2013-09-03

The Movies of 2013*: One-paragraph reviews
*second third only
*feature-length only



.

In theaters:
The Great Gatsby (2013): This movie was just not as cool as Romeo + Juliet or Moulin Rouge. This is a grave disappointment. The music was jazzier than I expected but not jazzy enough. The emotional action was stella; not everyone was as good at being cool, though. The visuals were too digital---the car scenes were too much like a video game to be emotionally involving. In the end, the movie took too dang long to find its feet. Once the party was over it got much stronger, but the best I can say is I liked it; good movie.

The Dark Knight Rises (2012): Prepare to be impressed. Even though we missed this movie last summer, we just saw it in theaters having almost no idea what was going to happen. It was a pretty good movie though probably the weakest of the three. Still. Mostly solid stuff. A few complaints, but hey---it's all over now. Let's not complain.

R.I.P.D. (2013): I was hoping for the second coming of Men in Black. Instead I got a stupidfest. What a disappointment. A couple clever set pieces does not a screenplay make. Jeff Daniels does not a screenplay save. We can't blame the actors on this one. This is 100% script failure. Watch the trailer. It's waaaay better.

This Is the End (2013): To get the stink of RIPD out of our minds, we turned right back around and bought more movie tickets. The only thing starting we had the least bit interest in was this. (Blame Terry Gross.) And it was really really funny. So much better than I'd expected. But I cannot in good conscioius recommend it to you. I'm not sure I've ever seen a movie with so much---how to put this delicately---penis in it. But I will say that it was a great pleasure to jump and scream at a screen knowing a huge laugh was following a millisecond behind. But perhaps I should also add that Lady Steed is worried about nightmares tonight. So there is (may be) that.

Monsters University (2013): All I almost dared to hope for was an emotional impact that the original film delivered in its final moment. While this one couldn't reach those heights (what movie can?), it did tear me up in the opening sequence and had some great moments throughout. Sure, I have some issues with it (mostly sequelish problems), but the movie is undoubtedly a success. Good work, Pixar.

Pacific Rim (2013): The flick is well made enough that it's easy to forget its inherent dumbness (until it forces you to confront it by bringing up dinosaurs or making us wonder why they didn't think of swords earlier). That said, as giant-robots-fighting-giant-monsters movies go, it's the best I've ever seen. And while the movie is overfilled with interchangeable square-jawed blond guys, the bulk of the casting was excellent. Probably, in fact, the film's greatest strength was its casting. Plus, the song in the closing credits was just what I would have loved fifteen years ago---because of the girl, not the rapper, though props to him for dropping John Donne references in a kaiju movie.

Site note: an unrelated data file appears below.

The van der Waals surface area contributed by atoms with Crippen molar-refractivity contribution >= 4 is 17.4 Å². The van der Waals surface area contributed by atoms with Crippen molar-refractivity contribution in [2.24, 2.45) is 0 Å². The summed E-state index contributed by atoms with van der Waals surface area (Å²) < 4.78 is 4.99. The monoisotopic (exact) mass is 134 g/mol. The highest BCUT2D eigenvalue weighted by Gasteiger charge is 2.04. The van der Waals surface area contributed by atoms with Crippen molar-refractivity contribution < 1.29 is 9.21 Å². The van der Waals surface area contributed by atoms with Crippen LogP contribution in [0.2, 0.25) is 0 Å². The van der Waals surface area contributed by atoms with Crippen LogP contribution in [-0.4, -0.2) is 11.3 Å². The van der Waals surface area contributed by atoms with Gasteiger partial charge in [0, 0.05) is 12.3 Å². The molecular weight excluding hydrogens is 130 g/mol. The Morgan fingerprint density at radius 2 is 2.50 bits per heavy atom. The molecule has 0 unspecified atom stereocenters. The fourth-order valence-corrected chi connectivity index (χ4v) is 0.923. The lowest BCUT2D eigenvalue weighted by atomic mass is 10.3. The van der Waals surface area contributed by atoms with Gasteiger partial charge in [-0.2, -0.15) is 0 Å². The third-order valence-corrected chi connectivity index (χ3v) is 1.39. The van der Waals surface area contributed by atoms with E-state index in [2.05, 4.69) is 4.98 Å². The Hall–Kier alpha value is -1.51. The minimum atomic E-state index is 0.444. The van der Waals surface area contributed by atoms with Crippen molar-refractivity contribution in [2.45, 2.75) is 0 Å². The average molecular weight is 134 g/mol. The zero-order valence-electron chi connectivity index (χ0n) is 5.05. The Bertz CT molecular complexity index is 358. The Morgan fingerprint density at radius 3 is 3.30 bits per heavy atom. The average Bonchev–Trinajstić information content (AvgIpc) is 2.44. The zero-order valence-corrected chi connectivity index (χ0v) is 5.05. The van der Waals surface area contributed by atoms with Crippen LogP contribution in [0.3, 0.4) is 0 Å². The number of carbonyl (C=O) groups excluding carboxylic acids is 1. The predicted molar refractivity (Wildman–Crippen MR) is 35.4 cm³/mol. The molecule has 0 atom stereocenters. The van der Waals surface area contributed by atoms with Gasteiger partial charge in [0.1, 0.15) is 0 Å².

At home:
Bellflower (2011): Not often I want to see a movie because of it's genesis, but a fellow who writes, produces, directs, stars in, and builds the cameras and flamethrower? Interesting. I don't really quite know what to make of the film after just one viewing, but it's certainly cool and it certainly has something to say. But what is it saying? No idea. Something about modern masculinity? Anyway, sure did feature a lot of alcohol. Like: so much. I hope this aimless hedonism isn't an accurate description of us.

Snatch (2000): Geez. Two crazy violent movies in a row? Whoops. So this movie wasn't quite what I'd hoped but about what I'd expected. Brad Pitt is great. Benicio Del Toro was too but died awful fast. In all, I just can't enjoy these movies about the violence in the seedy underbelly of ye society anymore. Even when it's supercool and stylized. Just ain't my thing. Also, I didn't think the cool was quite as successful as it's been in, say, Ocean's 11. Soderbergh learned well from Ritchie and improved upon him, it would seem.

Nausicaä of the Valley of the Wind (1984): No, it's not as epic/mythic as the manga. Fewer characters, fewer nations, fewer cultures, fewer religions, fewer battles, less intrigue, less myth. Just less. If ever there were a time to whip out "the book was better" then this is it. Of course, Miyazaki set out to make an unfilmable epic when he started Nausicaä. So congrats, Miyazaki! You did it! All that said, it's still an enjoyable movie and still pretty epic. I would like to see the twelve-hour version though . . . .